Before you install SP1, you need to keep in mind that the installation will wipe out any customizations you've made to configuration files on your servers. For example, if you customized web.config so that your Outlook Web App (OWA) users have access to the integrated Microsoft Lync client, installing SP1 will overwrite your customizations. Make sure you back up these files (typically, web.config and EdgeTransport.exe.config) before performing the installation.
When you install SP1 on a server that contains mailboxes, those mailboxes won't be available during the time that the installation is running. Although it's not strictly required, it's a good idea to put database availability group (DAG) member servers into maintenance mode before beginning the update. You can do this yourself, but an easier route is to use scripts such as those developed by Michael van Horenbeeck.
Because SP1 includes changes to the database schema, installing SP1 will run the Update-DatabaseSchema cmdlet to update the databases in each DAG but not until all the servers in the DAG have been updated to SP1. The update process checks three parameters of each database: MinimumSupportedDatabaseSchemaVersion, MaximumSupportedDatabaseSchemaVersion, and RequestedDatabaseSchemaVersion. Installing a cumulative update or service pack can update MaximumSupportedDatabaseSchemaVersion (if that cumulative update or service pack includes a schema update) and RequestedDatabaseSchemaVersion. If the value of RequestedDatabaseSchemaVersion is larger than the value of CurrentSchemaVersion, the database should be updated the next time it's mounted if all the member servers in the DAG have the correct version of code. For more details about how this works in practice, see the Exchange Team Blog entry "Exchange 2013 database schema updates."
There are no hard-and-fast rules controlling which servers to update first. The emerging best practice seems to be to first update any dedicated Client Access servers (if you have any), including hybrid servers used for communications with Office 365, then update your DAGs, either in parallel or one at a time.
One oddity noted during the beta testing of SP1 is that under some conditions, the Exchange transport services won't restart properly after the service pack installs. You can manually restart the transport services yourself. However, there's another solution: Although Exchange service packs don't require that you reboot servers after updating them, it's generally a good idea to do so—and it frees you from having to manually restart the services.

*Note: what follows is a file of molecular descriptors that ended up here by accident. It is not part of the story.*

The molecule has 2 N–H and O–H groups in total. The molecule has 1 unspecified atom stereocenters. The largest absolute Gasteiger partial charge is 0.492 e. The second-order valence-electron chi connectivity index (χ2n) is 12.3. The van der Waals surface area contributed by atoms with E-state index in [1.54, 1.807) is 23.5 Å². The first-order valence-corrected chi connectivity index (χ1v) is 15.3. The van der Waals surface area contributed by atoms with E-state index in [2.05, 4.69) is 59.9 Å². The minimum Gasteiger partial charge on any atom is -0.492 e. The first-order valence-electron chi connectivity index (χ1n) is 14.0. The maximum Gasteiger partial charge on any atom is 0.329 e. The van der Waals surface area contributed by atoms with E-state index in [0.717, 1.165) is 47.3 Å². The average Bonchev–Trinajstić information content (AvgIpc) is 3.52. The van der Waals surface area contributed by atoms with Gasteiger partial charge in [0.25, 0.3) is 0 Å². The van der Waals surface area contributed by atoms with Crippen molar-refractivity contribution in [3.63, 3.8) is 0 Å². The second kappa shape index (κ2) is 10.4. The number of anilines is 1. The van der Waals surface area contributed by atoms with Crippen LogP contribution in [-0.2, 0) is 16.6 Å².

The Invisible Groundwork
As with any service pack, SP1 concentrates on fixing existing bugs. Microsoft doesn't always release a complete list of all the fixes included in cumulative updates for Exchange, but with the SP1 release, it did in the Microsoft Support article "Description of Exchange Server 2013 Service Pack 1." The list makes for interesting reading, although most administrators won't run into more than a few of the listed items. If you aren't having a problem with a bug, the fix for it might as well be invisible to you.
There are two other categories of "invisible" changes included in SP1, and they both relate to changes made to support Office 365. Microsoft has been very public with its plans to put new Exchange features into Office 365 first, so some SP1 changes are related to features that aren't yet announced or enabled. For example, in January 2014, the Office 365 team announced that a new feature for OWA known as People View would be rolled out "in the next several months." The code for People View is obviously part of the OWA code base, so it's reasonable to assume that the code was included in SP1, even if the feature isn't available for on-premises Exchange servers yet. The other category of invisible SP1 changes relates to feature changes or bug fixes that pertain only to Office 365 operations and interoperability. Because Microsoft is running Office 365, administrators won't see these changes exposed directly.
New Features in SP1
SP1 strikes a balance between features that will be of interest to administrators and those that will be of interest to end users. Some features could've easily been predicted (such as support for Windows Server 2012 R2), whereas other features are surprising.
One surprise is the introduction of a new feature code-named Alchemy, properly known as MAPI over HTTP. Notice that "RPC" isn't included in that name. When MAPI over HTTP is enabled, Outlook 2013 SP1 and later clients can connect to Exchange 2013 SP1 (and Office 365) servers using pure HTTP Secure (HTTPS), into which Messaging API (MAPI) is tunneled. Unlike remote procedure calls (RPCs), HTTPS works reliably over both flaky and mobile networks, as demonstrated by the solid performance of Exchange ActiveSync (EAS) and Exchange Web Services. Reconnection is faster, too. In addition, doing away with RPCs dramatically simplifies troubleshooting. There's no requirement to tunnel RPC traffic, which means that you don't need any workarounds to get RPC traffic through various kinds of firewall devices.